Paul Muldoon was born in 1951 in County Armagh, Northern Ireland, and educated in Armagh and at the Queen's University of Belfast. From 1973 to 1986 he worked in Belfast as a radio and television producer for the British Broadcasting Corporation. Since 1987 he has lived in the United States, where he is now Howard G. B. Clark '21 Professor at Princeton University and Founding Chair of the Peter B. Lewis Center for the Arts. In 2007 he was appointed Poetry Editor of The New Yorker. Between 1999 and 2004 he was Professor of Poetry at the University of Oxford, where he is an honorary Fellow of Hertford College.
Paul Muldoon's main collections of poetry are New Weather (1973), Mules (1977), Why Brownlee Left (1980), Quoof (1983), Meeting The British (1987), Madoc: A Mystery (1990), The Annals of Chile (1994), Hay (1998), Poems 1968-1998 (2001), Moy Sand and Gravel (2002), Horse Latitudes (2006), Maggot (2010), One Thousand Things Worth Knowing (2015), and Poems 1968-2014 (2016).
A Fellow of the Royal Society of Literature, the American Academy of Arts and Sciences and the American Academy of Arts and Letters, Paul Muldoon was given an American Academy of Arts and Letters award in literature for 1996. Other recent awards are the 1994 T. S. Eliot Prize, the 1997 Irish Times Poetry Prize, the 2003 Pulitzer Prize, the 2003 Griffin International Prize for Excellence in Poetry, the 2004 American Ireland Fund Literary Award, the 2004 Shakespeare Prize, the 2005 Aspen Prize for Poetry, and the 2006 European Prize for Poetry. He has been described by The Times Literary Supplement as "the most significant English-language poet born since the second World War."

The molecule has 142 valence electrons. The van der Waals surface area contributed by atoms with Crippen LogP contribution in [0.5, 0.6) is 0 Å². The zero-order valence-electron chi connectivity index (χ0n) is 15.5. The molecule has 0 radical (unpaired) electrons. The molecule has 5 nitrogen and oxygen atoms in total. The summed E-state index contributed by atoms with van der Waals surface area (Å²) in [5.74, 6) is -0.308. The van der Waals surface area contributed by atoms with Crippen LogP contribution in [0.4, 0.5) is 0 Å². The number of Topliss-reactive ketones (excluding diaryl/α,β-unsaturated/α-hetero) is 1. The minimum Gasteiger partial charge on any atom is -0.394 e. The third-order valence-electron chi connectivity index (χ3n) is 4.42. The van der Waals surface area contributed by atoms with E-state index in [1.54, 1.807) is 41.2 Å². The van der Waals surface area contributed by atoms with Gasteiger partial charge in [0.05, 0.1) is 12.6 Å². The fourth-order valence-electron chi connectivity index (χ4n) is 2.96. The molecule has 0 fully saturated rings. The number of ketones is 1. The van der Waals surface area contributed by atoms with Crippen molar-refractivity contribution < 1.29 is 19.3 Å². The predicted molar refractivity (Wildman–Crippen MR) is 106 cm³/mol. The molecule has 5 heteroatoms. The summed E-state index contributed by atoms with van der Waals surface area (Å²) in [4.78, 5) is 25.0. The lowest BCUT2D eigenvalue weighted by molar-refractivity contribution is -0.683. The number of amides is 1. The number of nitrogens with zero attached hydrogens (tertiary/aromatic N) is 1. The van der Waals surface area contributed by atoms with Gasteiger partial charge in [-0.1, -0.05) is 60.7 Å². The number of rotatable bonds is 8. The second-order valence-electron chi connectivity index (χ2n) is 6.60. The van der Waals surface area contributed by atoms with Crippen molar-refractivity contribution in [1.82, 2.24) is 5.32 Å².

In the News
“Aspiring Singer Finds Mentors Behind Ivy League Walls” in New York Times
“What I Think: Paul Muldoon” | Princeton.edu
Maggot (2010) The New York Review of Books
Spinal Tap 2017
Princeton professors unpack their summer reading lists
What are we looking at?
That bit of shelf just happens to include books by two remarkable English poets, Craig Raine and Christopher Reid, who were known as the “Metaphor Men.” Together, they reintroduced the outlandish metaphor as a way of forcing us to look again at the ordinary things of the world. I often use Raine’s poem “A Martian Sends a Postcard Home” to encourage the outré in my students. To have them look again at the bicycle, say, which appears in that photograph on the shelf of my maternal grandfather, Frank Regan. The bicycle may be the only clue the photo was taken in the 1940s rather than the 1840s.
What’s on your summer reading list?
My reading this summer includes a lot of rereading but the new books I’ve stacked against myself are mostly nonfiction. Two of those are Killers of the Flower Moon: The Osage Murders and the Birth of the FBI by David Grann and The Rhinoceros and the Megatherium by Juan Pimentel.
This content is courtesy of Jamie Saxon, Princeton University Office of Communications.